Monday, April 19, 2021

The Origins of the Boston Marathon


Via Axios Sports newsletter:

124 years ago today, John McDermott won the inaugural Boston Marathon with a time of 2:55:10 on the fourth annual Patriots' Day.

Why it matters: The Boston Marathon is the world's oldest annual marathon, held every year since 1897 (except 2020). After just 15 people ran the inaugural race, it now attracts over 30,000 participants each year.

In 1894, Massachusetts made April 19 a public holiday, commemorating the Battles of Lexington and Concord and the Battle of Menotomy, which launched the American Revolution.

In 1897, building off the success of the event the previous year at the first modern Olympics, the Boston Athletic Association hosted a marathon to celebrate the holiday.

The big picture: Since 1969, Patriots' Day has been the third Monday in April, and it's become synonymous in Boston with two events: the marathon and an early-morning Red Sox game.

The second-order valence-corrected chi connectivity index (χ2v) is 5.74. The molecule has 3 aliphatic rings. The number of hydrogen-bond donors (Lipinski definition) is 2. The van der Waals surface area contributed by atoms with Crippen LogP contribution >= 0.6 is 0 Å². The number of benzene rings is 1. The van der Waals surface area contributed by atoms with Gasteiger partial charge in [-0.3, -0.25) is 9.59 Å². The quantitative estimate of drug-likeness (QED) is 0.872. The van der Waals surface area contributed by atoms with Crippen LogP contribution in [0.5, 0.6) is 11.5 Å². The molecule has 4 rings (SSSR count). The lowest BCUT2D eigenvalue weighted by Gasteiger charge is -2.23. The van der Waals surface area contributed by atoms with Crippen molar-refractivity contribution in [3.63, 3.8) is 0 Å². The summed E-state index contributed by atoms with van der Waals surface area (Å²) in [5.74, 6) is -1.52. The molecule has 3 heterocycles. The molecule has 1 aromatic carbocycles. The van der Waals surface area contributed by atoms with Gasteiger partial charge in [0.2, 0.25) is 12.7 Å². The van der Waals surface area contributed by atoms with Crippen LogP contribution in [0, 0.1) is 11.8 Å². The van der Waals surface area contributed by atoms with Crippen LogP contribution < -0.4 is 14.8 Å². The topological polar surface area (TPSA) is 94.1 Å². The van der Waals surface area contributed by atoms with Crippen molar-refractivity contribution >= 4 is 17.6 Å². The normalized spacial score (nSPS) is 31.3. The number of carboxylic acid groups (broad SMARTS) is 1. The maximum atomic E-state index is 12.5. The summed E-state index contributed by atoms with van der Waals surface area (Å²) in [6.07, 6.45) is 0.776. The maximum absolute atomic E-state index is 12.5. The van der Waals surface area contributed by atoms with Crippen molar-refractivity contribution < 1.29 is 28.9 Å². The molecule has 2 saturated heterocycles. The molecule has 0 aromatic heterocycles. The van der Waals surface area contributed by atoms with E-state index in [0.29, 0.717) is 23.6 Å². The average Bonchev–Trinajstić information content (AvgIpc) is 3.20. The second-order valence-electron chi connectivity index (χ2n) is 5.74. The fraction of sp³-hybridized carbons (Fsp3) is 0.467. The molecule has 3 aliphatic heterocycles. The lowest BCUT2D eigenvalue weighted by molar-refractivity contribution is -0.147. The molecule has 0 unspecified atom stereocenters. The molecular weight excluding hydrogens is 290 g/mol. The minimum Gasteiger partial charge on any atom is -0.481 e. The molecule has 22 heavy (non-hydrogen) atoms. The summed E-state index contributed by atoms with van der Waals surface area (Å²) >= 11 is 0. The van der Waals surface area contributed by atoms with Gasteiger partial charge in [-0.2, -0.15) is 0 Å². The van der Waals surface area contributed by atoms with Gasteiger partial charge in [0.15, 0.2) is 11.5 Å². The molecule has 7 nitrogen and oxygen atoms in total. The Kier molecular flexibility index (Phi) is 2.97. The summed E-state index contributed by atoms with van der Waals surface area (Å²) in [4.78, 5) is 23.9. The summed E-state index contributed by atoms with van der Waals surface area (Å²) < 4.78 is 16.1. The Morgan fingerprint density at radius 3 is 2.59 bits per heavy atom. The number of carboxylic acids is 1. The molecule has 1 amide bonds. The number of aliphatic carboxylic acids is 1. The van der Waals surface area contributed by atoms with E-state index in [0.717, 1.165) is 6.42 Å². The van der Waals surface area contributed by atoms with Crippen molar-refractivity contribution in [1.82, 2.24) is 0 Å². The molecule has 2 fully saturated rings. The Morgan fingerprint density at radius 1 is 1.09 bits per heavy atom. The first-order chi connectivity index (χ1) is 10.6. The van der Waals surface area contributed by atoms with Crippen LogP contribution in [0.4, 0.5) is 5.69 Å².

As the long holiday weekend comes to a close, fans can flock to Fenway for the only 11am ET start on MLB's calendar, then walk the mile to Copley Square and catch the end of the marathon.

The marathon is postponed until October this year, but the Sox will still take the field against the White Sox this morning wearing special edition uniforms to honor the marathon.

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